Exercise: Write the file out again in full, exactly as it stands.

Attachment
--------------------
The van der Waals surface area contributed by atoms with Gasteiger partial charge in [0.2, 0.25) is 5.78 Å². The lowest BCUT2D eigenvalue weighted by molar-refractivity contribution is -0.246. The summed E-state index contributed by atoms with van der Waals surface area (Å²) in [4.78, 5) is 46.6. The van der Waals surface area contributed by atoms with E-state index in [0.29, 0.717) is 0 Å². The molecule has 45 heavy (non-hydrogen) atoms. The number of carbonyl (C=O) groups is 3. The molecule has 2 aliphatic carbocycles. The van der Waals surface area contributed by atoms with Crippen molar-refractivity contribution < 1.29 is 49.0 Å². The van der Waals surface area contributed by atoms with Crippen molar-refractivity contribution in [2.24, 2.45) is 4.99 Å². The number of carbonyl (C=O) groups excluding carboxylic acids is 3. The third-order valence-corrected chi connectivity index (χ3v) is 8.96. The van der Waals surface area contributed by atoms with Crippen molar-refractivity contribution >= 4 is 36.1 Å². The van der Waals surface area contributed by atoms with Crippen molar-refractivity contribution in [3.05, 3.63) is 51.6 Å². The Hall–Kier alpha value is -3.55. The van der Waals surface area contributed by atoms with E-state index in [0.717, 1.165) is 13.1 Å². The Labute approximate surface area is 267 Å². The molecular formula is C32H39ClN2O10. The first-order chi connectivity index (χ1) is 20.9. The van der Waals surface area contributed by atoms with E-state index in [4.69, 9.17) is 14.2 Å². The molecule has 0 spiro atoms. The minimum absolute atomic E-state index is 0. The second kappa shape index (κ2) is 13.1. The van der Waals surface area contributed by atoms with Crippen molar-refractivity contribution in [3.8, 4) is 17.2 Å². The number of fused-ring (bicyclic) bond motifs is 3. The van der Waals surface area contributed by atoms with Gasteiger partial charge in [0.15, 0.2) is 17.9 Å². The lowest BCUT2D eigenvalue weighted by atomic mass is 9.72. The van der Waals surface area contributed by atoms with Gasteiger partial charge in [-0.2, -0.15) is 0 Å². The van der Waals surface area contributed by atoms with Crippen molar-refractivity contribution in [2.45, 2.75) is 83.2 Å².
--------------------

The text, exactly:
The van der Waals surface area contributed by atoms with Gasteiger partial charge in [0.2, 0.25) is 5.78 Å². The lowest BCUT2D eigenvalue weighted by molar-refractivity contribution is -0.246. The summed E-state index contributed by atoms with van der Waals surface area (Å²) in [4.78, 5) is 46.6. The van der Waals surface area contributed by atoms with E-state index in [0.29, 0.717) is 0 Å². The molecule has 45 heavy (non-hydrogen) atoms. The number of carbonyl (C=O) groups is 3. The molecule has 2 aliphatic carbocycles. The van der Waals surface area contributed by atoms with Crippen molar-refractivity contribution < 1.29 is 49.0 Å². The van der Waals surface area contributed by atoms with Crippen molar-refractivity contribution in [2.24, 2.45) is 4.99 Å². The number of carbonyl (C=O) groups excluding carboxylic acids is 3. The third-order valence-corrected chi connectivity index (χ3v) is 8.96. The van der Waals surface area contributed by atoms with Crippen molar-refractivity contribution >= 4 is 36.1 Å². The van der Waals surface area contributed by atoms with Crippen molar-refractivity contribution in [3.05, 3.63) is 51.6 Å². The Hall–Kier alpha value is -3.55. The van der Waals surface area contributed by atoms with E-state index in [0.717, 1.165) is 13.1 Å². The Labute approximate surface area is 267 Å². The molecular formula is C32H39ClN2O10. The first-order chi connectivity index (χ1) is 20.9. The van der Waals surface area contributed by atoms with E-state index in [4.69, 9.17) is 14.2 Å². The molecule has 0 spiro atoms. The minimum absolute atomic E-state index is 0. The second kappa shape index (κ2) is 13.1. The van der Waals surface area contributed by atoms with Crippen molar-refractivity contribution in [3.8, 4) is 17.2 Å². The number of fused-ring (bicyclic) bond motifs is 3. The van der Waals surface area contributed by atoms with Gasteiger partial charge in [0.15, 0.2) is 17.9 Å². The lowest BCUT2D eigenvalue weighted by atomic mass is 9.72. The van der Waals surface area contributed by atoms with Gasteiger partial charge in [-0.2, -0.15) is 0 Å². The van der Waals surface area contributed by atoms with Crippen molar-refractivity contribution in [2.45, 2.75) is 83.2 Å².